- Associated Press - Friday, March 27, 2015

CLEVELAND (AP) - Bob Huggins applauded Daxter Miles Jr.’s confidence. It’s one of the things the West Virginia coach values most in his players. So Huggins had no problem when the freshman guard predicted the Mountaineers would finally knock the 0 in unbeaten Kentucky’s loss column in the Sweet 16 on Thursday night.

“I’m happy he wasn’t hiding under a chair somewhere,” Huggins said.

Too bad. That might have been one of the few safe places to hide.

Outmanned, outmaneuvered and outmatched, West Virginia put up little resistance in a 78-39 loss that might not even have been that close. It was an emphatic end to a promising season for the Mountaineers (25-10).

And whatever Miles said or didn’t say had little effect on an outcome that seemed preordained from the opening tip. West Virginia shot only 24.1 percent (13 of 54), including 2 of 15 from 3-point range, against the Wildcats (37-0), who were too long, too quick and just too good. Trey Lyles led five Kentucky players in double figures with 14 points and shot 60 percent (14 of 23) in the first half to end things early.

“That’s the best defensive team I think that I’ve ever coached against,” Huggins said. “And when they’re making shots, and they made shots today, when they make shots, there’s nobody going to beat them when they make shots like that.”

Juwan Staten led the Mountaineers with 14 points. The rest of his teammates made just eight baskets. Miles went scoreless in 19 minutes, missing all three of his shots. He simply repeated “Kentucky played good” over and over when asked if his comments had riled an already imposing lineup.

“What is he supposed to say? We are going to lose?” West Virginia forward Jonathan Holton said. “I like what he said because he was speaking from his heart. Kentucky has got a good program over there I guess.”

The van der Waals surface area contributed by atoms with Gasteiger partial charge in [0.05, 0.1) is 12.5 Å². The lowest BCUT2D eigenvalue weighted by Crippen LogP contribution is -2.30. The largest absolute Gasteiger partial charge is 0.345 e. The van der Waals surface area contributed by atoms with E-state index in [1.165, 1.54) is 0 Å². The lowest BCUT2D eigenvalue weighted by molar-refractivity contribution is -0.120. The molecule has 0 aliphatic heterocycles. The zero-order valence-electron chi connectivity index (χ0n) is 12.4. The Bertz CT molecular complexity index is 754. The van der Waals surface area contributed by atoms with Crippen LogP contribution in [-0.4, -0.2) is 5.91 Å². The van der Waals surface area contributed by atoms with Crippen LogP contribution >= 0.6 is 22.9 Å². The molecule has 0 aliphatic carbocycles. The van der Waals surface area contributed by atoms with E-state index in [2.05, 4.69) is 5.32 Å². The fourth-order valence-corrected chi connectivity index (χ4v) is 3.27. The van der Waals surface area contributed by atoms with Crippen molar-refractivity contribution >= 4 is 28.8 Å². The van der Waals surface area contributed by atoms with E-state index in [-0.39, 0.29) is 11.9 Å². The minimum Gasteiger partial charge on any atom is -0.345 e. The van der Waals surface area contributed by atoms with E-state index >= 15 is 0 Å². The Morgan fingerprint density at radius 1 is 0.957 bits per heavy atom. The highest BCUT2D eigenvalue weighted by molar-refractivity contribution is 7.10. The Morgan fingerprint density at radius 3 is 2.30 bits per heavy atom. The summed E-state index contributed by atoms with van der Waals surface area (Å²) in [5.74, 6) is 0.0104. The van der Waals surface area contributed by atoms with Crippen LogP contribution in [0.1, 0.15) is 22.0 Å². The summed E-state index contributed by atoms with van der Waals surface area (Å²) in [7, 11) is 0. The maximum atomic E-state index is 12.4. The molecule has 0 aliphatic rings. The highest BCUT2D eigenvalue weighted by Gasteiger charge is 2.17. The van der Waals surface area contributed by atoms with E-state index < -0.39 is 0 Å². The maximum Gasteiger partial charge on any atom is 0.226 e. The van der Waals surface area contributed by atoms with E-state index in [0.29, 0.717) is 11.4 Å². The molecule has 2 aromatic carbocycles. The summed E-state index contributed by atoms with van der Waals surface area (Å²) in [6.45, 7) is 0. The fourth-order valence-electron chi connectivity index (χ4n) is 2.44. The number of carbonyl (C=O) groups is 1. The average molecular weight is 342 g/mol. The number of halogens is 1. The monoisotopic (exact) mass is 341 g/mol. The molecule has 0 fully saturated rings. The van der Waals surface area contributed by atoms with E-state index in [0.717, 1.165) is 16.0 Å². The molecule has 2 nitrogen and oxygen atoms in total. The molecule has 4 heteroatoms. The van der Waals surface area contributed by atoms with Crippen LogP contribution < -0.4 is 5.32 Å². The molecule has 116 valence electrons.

No guessing about it.

Five years ago in the Elite Eight, West Virginia stunned a top-seeded Kentucky team that’s a lot like this one, loaded with high school All-Americas and future NBA players. But the Wildcats weren’t going to let that happen again, and they blistered the Mountaineers in the opening 20 minutes, leaving the court with superfan/actress Ashley Judd dancing along with the thousands who made the trip north to Cleveland.

With stunning ease, the Wildcats built a 26-point lead in the first half over the Mountaineers, who led the nation in steals and figured their full-court press would at least bother Kentucky into some turnovers. Not only did the press not work, it opened up lane after lane to the basket for the Wildcats.

“We just didn’t really execute, we didn’t do the things we were supposed to do,” Staten said. “They made it hard for us to score and we didn’t play defense like we were supposed to and that’s just the way the game went.”

And never stopped. It was over by halftime, leaving final 20 minutes as little more than a glorified scrimmage as Kentucky moved closer to the first perfect season in 39 years. It wasn’t quite the ending Staten envisioned after a promising bounceback season for the Mountaineers. They finished fourth in the competitive Big 12, made it to the tournament for the first time in four years behind a suffocating and frenetic press that wore opponents down.

“Coach Hugs has always had great teams, teams that are used to being in the NCAA Tournament, used to winning games,” Staten said. “For a while we got away from that, so just to get back to this spot, you know, to be in the Sweet 16 means that we got a special thing.”

GROWING PAINS

Sophomore forward Devin Williams spent most of the season as the energizer at the back end of the press and relentless pest under the basket. He had nine points and four rebounds in 21 minutes while dealing with foul trouble.

“I picked up two early fouls and kind of let that frustrate me, and I think that’s just a little maturity on my side, I got a little bit more growing up to do,” Williams said.

TIP-INS

West Virginia: The Mountaineers have made the Sweet 16 in six of their last nine NCAA Tournament appearances. … The Mountaineers came in 5-0 all-time in Cleveland, including 2-0 in NCAA games - both in 2005 at Cleveland’s Wolstein Center. … Huggins has 765 career wins, 12th most in history and third among active coaches, trailing only Mike Krzyzewski and Jim Boeheim.

Kentucky: Aaron Harrison left briefly after injuring a finger on his left hand in the second half. He returned with it taped. … The Wildcats aren’t just tall, but long. Kentucky’s 13 scholarship players have an average wing span of 6-foot-10 and freshman Karl-Anthony Towns stretches 7-foot-3 from tip to tip. … The Wildcats improved to 22-3 in NCAA Tournament games under Calipari, seeking his fourth Final Four appearance and second national title.

UP NEXT

West Virginia: Season over.

Kentucky: Faces Notre Dame on Saturday in the Elite Eight.


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